By Josip Ivanovic
The head of the Serb National Council in Croatia accused the country’s courts of handing down ethnically-biased justice after a decision to auction a Serb wartime refugee’s house.
Croatian MP Milorad Pupovac, the president of the Serb National Council, said on Monday that the decision to sell off the refugee’s house showed the courts had “nationalistic criteria” and were “once again taking from those who were deprived from their property rights”.
“I am ashamed as a person who has dedicated more than 20 years to Croatian politics and I am ashamed as one of those responsible for this country becoming an EU member state,” Pupovac told a press conference in Krnjak in central Croatia.
Serb refugee Petar Kunic, left his home just before Petar Kunic, when Croatian forces took back swathes of territory from Serb control, in August 1995.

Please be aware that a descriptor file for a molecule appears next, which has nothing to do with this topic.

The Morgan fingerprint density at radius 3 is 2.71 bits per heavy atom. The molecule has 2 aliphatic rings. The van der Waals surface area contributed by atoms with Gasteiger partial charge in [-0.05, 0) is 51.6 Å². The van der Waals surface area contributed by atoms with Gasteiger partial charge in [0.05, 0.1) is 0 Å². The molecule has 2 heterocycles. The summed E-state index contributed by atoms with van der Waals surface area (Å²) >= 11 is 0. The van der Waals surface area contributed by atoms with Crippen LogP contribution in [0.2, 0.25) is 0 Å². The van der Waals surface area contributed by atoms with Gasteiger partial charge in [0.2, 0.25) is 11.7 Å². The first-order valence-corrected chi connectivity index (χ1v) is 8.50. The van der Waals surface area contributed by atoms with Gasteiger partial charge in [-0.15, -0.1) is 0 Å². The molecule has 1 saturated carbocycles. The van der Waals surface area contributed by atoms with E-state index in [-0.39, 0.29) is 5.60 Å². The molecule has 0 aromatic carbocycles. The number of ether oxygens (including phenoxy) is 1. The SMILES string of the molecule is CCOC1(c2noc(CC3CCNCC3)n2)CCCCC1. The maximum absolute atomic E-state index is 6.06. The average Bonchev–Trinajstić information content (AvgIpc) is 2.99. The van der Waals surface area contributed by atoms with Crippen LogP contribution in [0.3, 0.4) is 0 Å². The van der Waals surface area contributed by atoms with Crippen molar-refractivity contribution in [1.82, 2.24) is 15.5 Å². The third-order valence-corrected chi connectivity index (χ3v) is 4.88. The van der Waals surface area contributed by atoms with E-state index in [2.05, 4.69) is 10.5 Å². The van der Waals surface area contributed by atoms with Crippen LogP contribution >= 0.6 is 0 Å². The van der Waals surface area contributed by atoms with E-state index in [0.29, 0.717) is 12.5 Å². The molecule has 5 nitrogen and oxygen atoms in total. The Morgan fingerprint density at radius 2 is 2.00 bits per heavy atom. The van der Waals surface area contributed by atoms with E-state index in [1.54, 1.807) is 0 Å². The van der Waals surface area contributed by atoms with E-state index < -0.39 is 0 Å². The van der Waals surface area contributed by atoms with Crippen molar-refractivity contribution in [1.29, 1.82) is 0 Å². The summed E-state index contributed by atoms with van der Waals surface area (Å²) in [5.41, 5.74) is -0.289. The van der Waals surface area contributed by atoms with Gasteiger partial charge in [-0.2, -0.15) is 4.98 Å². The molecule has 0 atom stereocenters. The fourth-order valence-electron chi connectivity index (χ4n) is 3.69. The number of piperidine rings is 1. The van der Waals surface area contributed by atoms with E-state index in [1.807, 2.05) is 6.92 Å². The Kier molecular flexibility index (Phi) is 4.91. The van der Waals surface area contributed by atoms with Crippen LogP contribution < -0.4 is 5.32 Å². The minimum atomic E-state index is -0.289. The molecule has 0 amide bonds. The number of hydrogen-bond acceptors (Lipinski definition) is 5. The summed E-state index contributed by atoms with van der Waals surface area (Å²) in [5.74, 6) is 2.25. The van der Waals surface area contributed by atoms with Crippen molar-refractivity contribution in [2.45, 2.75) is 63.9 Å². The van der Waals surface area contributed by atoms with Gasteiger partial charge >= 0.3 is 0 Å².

A year later, the state assigned his property to a man called Vinko Petrovic. When Kunic returned in 2003, he was sued for compensation by Petrovic over the amount he had spent on the reconstruction work.
The county court in Karlovac ruled that Kunic had to pay 1.3 million kunas (around 170,000 euro) to Petrovic. But because Kunic is not able to pay, the court will put his house on public auction on May 12.
“I’ve been struggling with the judicial bodies of the Republic of Croatia for 19 years in order to get what is mine. During those 19 years, I was deprived of the right to enjoy property and any kind of progress,” Kunic told the press conference.
Pupovac said that 14 other Croatian SerbKarlovac families are in similar situations.
The deputy leader of the Karlovac county authorities, Sinisa Ljubojevic, also said that it was that “clear that the state is violating the constitution”.
“The state in this case is violating its highest law, the Croatian constitution, and it is clear that there are elements of national discrimination and nationally motivated court rulings,” Ljubojevic said. (BIRN)